Following the news of the tragic death of Kelly (a.k.a. ATX Hipsters) this weekend, Zack Teibloom made me aware of ATX Safer Streets, a coalition of concerned citizens advocating for safer streets in Austin for pedestrians and cyclists.
I reached out to ATX Safer Streets’ founders Sara LeVine, Joseph Boyle and Butch Dowdy to learn more about who they are and how we can help make Austin a safer place for pedestrians and cyclists.
Now is the time for us to act.
What is ATX Safer Streets?
Sara: We are three volunteers that are committed to improving the safety and livability of Austin through improved late night public transportation options, including buses, taxis and peer-to-peer driving programs and better options for overnight parking. We started with a petition on Change.org in March of 2014 and since then have gained a huge following, including over 3500 signatures, and a rapidly growing Twitter and Facebook base. We put the petition signatures and comments together with a proposal to address ways in which city officials could improve late night options, and we presented them to the Urban Transportation Commission and City Council. Our proposal also got some into the hands of officials at Cap Metro. We have more meetings coming up with city officials and commissions, as well as a free launch party on May 11th at The Brixton at 4pm!
Joseph: Our basic message is this: what the city of Austin is doing right now- arresting people after they get behind the wheel and the damage is usually already done- isn’t working. We have the numbers to prove it. DUI numbers are going up in this city every year. We’re proposing a different, more proactive approach: provide people with more options to get home. We feel that when given enough options, most people will make the right choice.
Butch: I want to add that Austin has one of the highest numbers of drunk driving offenders in the country (9th according to one source). The heavy-handed punishments delivered by the state are not working and are also costly. I’m definitely not saying there should not be legal consequence to driving while intoxicated, but like Joseph said, we need a proactive approach.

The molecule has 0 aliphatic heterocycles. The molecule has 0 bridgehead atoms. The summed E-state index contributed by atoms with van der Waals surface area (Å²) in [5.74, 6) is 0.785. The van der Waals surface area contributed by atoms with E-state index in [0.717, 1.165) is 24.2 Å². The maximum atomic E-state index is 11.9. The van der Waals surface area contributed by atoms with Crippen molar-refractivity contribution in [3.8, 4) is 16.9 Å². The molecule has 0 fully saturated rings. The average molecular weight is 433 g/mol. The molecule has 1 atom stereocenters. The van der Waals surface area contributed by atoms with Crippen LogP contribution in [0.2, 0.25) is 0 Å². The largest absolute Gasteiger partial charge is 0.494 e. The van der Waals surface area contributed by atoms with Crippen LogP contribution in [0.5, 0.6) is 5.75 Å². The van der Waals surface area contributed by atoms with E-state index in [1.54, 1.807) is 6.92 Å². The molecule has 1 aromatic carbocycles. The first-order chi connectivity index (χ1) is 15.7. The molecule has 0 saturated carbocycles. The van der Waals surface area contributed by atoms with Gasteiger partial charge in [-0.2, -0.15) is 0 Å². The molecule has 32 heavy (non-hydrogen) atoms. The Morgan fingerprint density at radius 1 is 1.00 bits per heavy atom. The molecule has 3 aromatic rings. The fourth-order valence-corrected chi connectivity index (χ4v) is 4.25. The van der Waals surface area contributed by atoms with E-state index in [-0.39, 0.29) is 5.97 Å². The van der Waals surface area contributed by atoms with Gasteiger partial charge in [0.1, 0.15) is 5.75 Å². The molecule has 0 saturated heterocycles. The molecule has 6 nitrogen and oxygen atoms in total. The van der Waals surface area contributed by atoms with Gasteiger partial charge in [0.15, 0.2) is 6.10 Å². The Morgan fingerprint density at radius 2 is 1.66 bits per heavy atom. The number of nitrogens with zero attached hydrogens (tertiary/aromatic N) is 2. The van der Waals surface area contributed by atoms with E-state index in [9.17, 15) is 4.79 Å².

What are you goals with ATX Safer Streets?
-To increase overnight parking in downtown Austin so that people can and will leave their cars behind when they’ve had too much.
-To add more all hour, temporary event and peak demand taxi permits and legalize peer-to-peer driving programs such as Uber, Lyft, SideCar, et al.
-To increase Cap Metro’s Night Owl services with more buses to more parts of the city. We’d love to see some 24-hour lines make their way to our streets!
Our goal is to ultimately make our city so user friendly that cars don’t have to even leave their driveways for people to enjoy the nightlife! You can view the full text of our proposal here.
Joseph: We think that what we’re proposing will save people’s lives. Not to knock anyone in City Hall, but we feel like they have a definite disconnect between what’s happening during office hours and what’s happening on 6th Street at 3AM. This is an election year and people are frustrated. Worse than that, this problem is starting to gain a reputation for Austin. Out-of-towners who come here for big events like SXSW, ACL, etc. are getting a little more vocal about how hard it is to get around in this city- a city that likes to think of itself as progressive and innovative. I love this city, but that’s embarrassing.
Butch: I wanna add that we understand the costs of expanding bus service times, and a 24-hour bus service will probably not be feasible right off the bat. However, we have some ideas on how to subsidize them. Just running 5-10 more lines until 4 a.m. on weekends would make a big difference.
Do you think Austin is a pedestrian or bike-friendly city?
Sara: I think we have pockets of both, but we are a 321-square mile city with a very low population density (about 2,828 people per square mile). We’ve got great neighborhoods that encourage both people and bikes, and I am enthused by the mixed use areas that are being promoted and built. I love the bike and running trails that are popping up all over, and I am absolutely thrilled by the improved bike lanes in many areas. There are many high traffic areas that were never built with any thoughts of mixed traffic use and are in desperate need of an overhaul.